| suseleap15 | d7a2900a93b8 | no     | Opensuse 15.0 amd64 (20180728_00:53)        | x86_64 | 62.11MB  | Jul 28, 2018 at 3:09am (UTC) |
+------------+--------------+--------+---------------------------------------------+--------+----------+------------------------------+
| xenial     | 2a7896bae0f2 | no     | ubuntu 16.04 LTS amd64 (release) (20180724) | x86_64 | 157.79MB | Jul 25, 2018 at 2:51pm (UTC) |
+------------+--------------+--------+---------------------------------------------+--------+----------+------------------------------+

If I execute a dhcp client command on ubuntu containers, they do get an ipv4 dhcp address:

$ lxc exec x001 -- dhclient eth0
$ lxc exec b001 -- dhclient eth0
$ lxc list
+------+---------+--------------------+-----------------------------------------------+------------+-----------+
| NAME |  STATE  |        IPV4        |                     IPV6                      |    TYPE    | SNAPSHOTS |
+------+---------+--------------------+-----------------------------------------------+------------+-----------+
| a001 | RUNNING | 10.81.25.83 (eth0) | fd42:f9b3:165c:1ca3:216:3eff:fe68:f2b6 (eth0) | PERSISTENT | 0         |
+------+---------+--------------------+-----------------------------------------------+------------+-----------+
| b001 | RUNNING | 10.81.25.87 (eth0) | fd42:f9b3:165c:1ca3:216:3eff:feff:4cb (eth0)  | PERSISTENT | 0         |
+------+---------+--------------------+-----------------------------------------------+------------+-----------+
| s001 | RUNNING |                    | fd42:f9b3:165c:1ca3:216:3eff:fe7c:df1b (eth0) | PERSISTENT | 0         |
+------+---------+--------------------+-----------------------------------------------+------------+-----------+
| x001 | RUNNING | 10.81.25.33 (eth0) | fd42:f9b3:165c:1ca3:216:3eff:fea0:7c94 (eth0) | PERSISTENT | 0         |
+------+---------+--------------------+-----------------------------------------------+------------+-----------+

Containers using the openSUSE image exhibit the same symptom, but the image doesn’t have dhclient. I’m not clear how it is getting an ipv6 dhcp address, for the same reasons as ubuntu images. Until I investigate that further on openSUSE, manually setting the ipv4 address works:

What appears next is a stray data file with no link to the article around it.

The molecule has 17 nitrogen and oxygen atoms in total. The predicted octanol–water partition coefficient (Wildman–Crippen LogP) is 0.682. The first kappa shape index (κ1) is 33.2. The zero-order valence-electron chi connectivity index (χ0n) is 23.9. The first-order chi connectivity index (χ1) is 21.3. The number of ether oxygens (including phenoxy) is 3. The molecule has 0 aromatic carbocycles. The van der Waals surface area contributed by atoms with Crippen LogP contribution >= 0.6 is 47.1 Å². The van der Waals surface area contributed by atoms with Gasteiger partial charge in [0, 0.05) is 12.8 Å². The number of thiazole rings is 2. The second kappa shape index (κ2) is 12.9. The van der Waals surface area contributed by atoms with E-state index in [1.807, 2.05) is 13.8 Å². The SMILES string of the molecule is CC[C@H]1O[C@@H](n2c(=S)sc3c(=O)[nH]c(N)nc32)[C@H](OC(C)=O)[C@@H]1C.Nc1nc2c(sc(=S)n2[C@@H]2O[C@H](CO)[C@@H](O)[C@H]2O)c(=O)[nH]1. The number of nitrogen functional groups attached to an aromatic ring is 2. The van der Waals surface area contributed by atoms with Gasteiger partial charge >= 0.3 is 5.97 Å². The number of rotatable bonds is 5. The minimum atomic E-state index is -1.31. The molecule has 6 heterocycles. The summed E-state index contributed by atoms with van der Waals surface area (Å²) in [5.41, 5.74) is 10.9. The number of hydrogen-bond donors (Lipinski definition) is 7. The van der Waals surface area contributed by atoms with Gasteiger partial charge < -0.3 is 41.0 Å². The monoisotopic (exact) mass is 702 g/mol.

$ lxc exec s001 -- ip link set eth0 up
$ lxc exec s001 -- ip address add 10.81.25.128/24 dev eth0
$ lxc list
+------+---------+---------------------+-----------------------------------------------+------------+-----------+
| NAME |  STATE  |        IPV4         |                     IPV6                      |    TYPE    | SNAPSHOTS |
+------+---------+---------------------+-----------------------------------------------+------------+-----------+
| a001 | RUNNING | 10.81.25.83 (eth0)  | fd42:f9b3:165c:1ca3:216:3eff:fe68:f2b6 (eth0) | PERSISTENT | 0         |
+------+---------+---------------------+-----------------------------------------------+------------+-----------+
| b001 | RUNNING | 10.81.25.87 (eth0)  | fd42:f9b3:165c:1ca3:216:3eff:feff:4cb (eth0)  | PERSISTENT | 0         |
+------+---------+---------------------+-----------------------------------------------+------------+-----------+
| s001 | RUNNING | 10.81.25.128 (eth0) | fd42:f9b3:165c:1ca3:216:3eff:fe7c:df1b (eth0) | PERSISTENT | 0         |
+------+---------+---------------------+-----------------------------------------------+------------+-----------+
| x001 | RUNNING | 10.81.25.33 (eth0)  | fd42:f9b3:165c:1ca3:216:3eff:fea0:7c94 (eth0) | PERSISTENT | 0         |
+------+---------+---------------------+-----------------------------------------------+------------+-----------+

Thanks for any insights you might be able to provide. Feel free to ask for more information about this particular system configuration.

Sounds like systemd failing to start. Usual culprit on Gentoo is you not having the right cgroup setup.

You likely want to follow the Gentoo FAQ here: https://wiki.gentoo.org/wiki/LXD#Running_systemd_based_containers_on_OpenRC_hosts

Thanks Stéphane, those steps fixed the problem completely. Ubuntu xenial and bionic and openSUSE containers now start and get both ipv4 and ipv6 addresses.

For my edification what is different about the mechanism of ipv6 dhcp assignment that it worked when systemd was not starting, but ipv4 assignment would not happen?

It seems you haven’t enabled stateful DHCPv6 which is needed for assigning addresses. Your containers use SLAAC which is based on the prefix(es) received in RA messages and the MAC address.

Correct, IPv6 was working because SLAAC is entirely done by the kernel with no userspace involvement, so even though systemd crashed and no processes were running, the kernel still managed to get you an IPv6 address.

This is really useful information, thanks @stgraber and @mikma for the perspective.

It might be useful to provide a tip for an ipv4-only (disable/supress SLAAC) use case in the documentation. I note that the properties for ipv4 and ipv6 differ, it might help to describe the difference and rationale:

| ipv4.dhcp          | true  | Whether to allocate addresses using DHCP                      |
| ipv6.dhcp          | true  | Whether to provide additional network configuration over DHCP |
| ipv6.dhcp.stateful | false | Whether to allocate addresses using DHCP                      |

It’s quite simple, there’s no such thing as stateless assignment of IPv4, so only IPv6 has such a thing as stateless or stateful DHCP, IPv4 only has stateful.

To turn off IPv6 entirely, you just unset ipv6.address (or set it to none).